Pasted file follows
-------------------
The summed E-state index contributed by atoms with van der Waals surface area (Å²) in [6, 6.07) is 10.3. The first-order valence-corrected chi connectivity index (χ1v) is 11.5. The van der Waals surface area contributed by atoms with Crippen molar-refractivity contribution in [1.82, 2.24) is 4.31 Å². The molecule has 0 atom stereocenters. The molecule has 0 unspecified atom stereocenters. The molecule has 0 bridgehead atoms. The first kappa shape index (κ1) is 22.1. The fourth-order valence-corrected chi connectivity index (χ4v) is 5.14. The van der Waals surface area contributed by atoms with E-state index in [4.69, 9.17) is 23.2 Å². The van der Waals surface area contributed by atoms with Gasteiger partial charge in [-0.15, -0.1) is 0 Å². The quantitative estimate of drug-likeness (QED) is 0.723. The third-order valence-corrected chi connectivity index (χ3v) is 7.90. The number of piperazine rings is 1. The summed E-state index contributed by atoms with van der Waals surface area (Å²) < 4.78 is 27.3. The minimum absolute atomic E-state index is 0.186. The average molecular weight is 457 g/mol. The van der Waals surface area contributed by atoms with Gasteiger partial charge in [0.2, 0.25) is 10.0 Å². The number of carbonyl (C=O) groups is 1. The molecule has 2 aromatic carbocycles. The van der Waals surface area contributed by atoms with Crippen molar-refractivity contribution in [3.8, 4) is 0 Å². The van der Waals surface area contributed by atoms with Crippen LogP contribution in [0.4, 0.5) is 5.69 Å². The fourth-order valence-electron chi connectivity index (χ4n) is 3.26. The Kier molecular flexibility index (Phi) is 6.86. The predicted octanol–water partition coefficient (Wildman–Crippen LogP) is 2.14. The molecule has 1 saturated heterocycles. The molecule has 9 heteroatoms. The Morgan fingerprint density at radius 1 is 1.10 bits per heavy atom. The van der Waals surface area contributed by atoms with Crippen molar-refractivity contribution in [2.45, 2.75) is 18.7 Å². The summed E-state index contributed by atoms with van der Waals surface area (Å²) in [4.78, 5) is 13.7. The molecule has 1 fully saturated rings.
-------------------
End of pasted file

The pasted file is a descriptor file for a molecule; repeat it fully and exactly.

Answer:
The summed E-state index contributed by atoms with van der Waals surface area (Å²) in [6, 6.07) is 10.3. The first-order valence-corrected chi connectivity index (χ1v) is 11.5. The van der Waals surface area contributed by atoms with Crippen molar-refractivity contribution in [1.82, 2.24) is 4.31 Å². The molecule has 0 atom stereocenters. The molecule has 0 unspecified atom stereocenters. The molecule has 0 bridgehead atoms. The first kappa shape index (κ1) is 22.1. The fourth-order valence-corrected chi connectivity index (χ4v) is 5.14. The van der Waals surface area contributed by atoms with E-state index in [4.69, 9.17) is 23.2 Å². The van der Waals surface area contributed by atoms with Gasteiger partial charge in [-0.15, -0.1) is 0 Å². The quantitative estimate of drug-likeness (QED) is 0.723. The third-order valence-corrected chi connectivity index (χ3v) is 7.90. The number of piperazine rings is 1. The summed E-state index contributed by atoms with van der Waals surface area (Å²) < 4.78 is 27.3. The minimum absolute atomic E-state index is 0.186. The average molecular weight is 457 g/mol. The van der Waals surface area contributed by atoms with Gasteiger partial charge in [0.2, 0.25) is 10.0 Å². The number of carbonyl (C=O) groups is 1. The molecule has 2 aromatic carbocycles. The van der Waals surface area contributed by atoms with Crippen molar-refractivity contribution in [3.8, 4) is 0 Å². The van der Waals surface area contributed by atoms with Crippen LogP contribution in [0.4, 0.5) is 5.69 Å². The fourth-order valence-electron chi connectivity index (χ4n) is 3.26. The Kier molecular flexibility index (Phi) is 6.86. The predicted octanol–water partition coefficient (Wildman–Crippen LogP) is 2.14. The molecule has 1 saturated heterocycles. The molecule has 9 heteroatoms. The Morgan fingerprint density at radius 1 is 1.10 bits per heavy atom. The van der Waals surface area contributed by atoms with Crippen molar-refractivity contribution in [2.45, 2.75) is 18.7 Å². The summed E-state index contributed by atoms with van der Waals surface area (Å²) in [4.78, 5) is 13.7. The molecule has 1 fully saturated rings.